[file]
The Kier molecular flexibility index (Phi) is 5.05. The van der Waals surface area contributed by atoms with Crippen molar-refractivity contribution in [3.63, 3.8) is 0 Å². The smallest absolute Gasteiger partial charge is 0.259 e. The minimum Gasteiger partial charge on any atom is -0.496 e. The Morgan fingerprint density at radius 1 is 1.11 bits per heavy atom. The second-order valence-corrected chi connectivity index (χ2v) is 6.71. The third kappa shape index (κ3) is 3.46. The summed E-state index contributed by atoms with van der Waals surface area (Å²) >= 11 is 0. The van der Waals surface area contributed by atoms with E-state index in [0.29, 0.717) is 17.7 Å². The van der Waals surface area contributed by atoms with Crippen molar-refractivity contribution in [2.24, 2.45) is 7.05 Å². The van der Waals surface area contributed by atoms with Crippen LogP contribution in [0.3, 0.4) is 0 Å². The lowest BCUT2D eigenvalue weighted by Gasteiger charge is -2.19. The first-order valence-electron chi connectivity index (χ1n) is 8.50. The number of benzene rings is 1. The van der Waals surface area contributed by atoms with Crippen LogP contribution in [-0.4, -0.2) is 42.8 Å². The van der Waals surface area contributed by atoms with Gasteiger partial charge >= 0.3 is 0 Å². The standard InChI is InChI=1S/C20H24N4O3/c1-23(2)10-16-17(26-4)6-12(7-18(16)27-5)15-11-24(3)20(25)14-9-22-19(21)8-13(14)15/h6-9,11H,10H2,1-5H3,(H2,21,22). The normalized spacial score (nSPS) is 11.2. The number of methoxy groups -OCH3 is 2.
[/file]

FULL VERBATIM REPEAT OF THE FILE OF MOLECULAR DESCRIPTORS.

The Kier molecular flexibility index (Phi) is 5.05. The van der Waals surface area contributed by atoms with Crippen molar-refractivity contribution in [3.63, 3.8) is 0 Å². The smallest absolute Gasteiger partial charge is 0.259 e. The minimum Gasteiger partial charge on any atom is -0.496 e. The Morgan fingerprint density at radius 1 is 1.11 bits per heavy atom. The second-order valence-corrected chi connectivity index (χ2v) is 6.71. The third kappa shape index (κ3) is 3.46. The summed E-state index contributed by atoms with van der Waals surface area (Å²) >= 11 is 0. The van der Waals surface area contributed by atoms with E-state index in [0.29, 0.717) is 17.7 Å². The van der Waals surface area contributed by atoms with Crippen molar-refractivity contribution in [2.24, 2.45) is 7.05 Å². The van der Waals surface area contributed by atoms with Crippen LogP contribution in [0.3, 0.4) is 0 Å². The lowest BCUT2D eigenvalue weighted by Gasteiger charge is -2.19. The first-order valence-electron chi connectivity index (χ1n) is 8.50. The number of benzene rings is 1. The van der Waals surface area contributed by atoms with Crippen LogP contribution in [-0.4, -0.2) is 42.8 Å². The van der Waals surface area contributed by atoms with Gasteiger partial charge >= 0.3 is 0 Å². The standard InChI is InChI=1S/C20H24N4O3/c1-23(2)10-16-17(26-4)6-12(7-18(16)27-5)15-11-24(3)20(25)14-9-22-19(21)8-13(14)15/h6-9,11H,10H2,1-5H3,(H2,21,22). The normalized spacial score (nSPS) is 11.2. The number of methoxy groups -OCH3 is 2.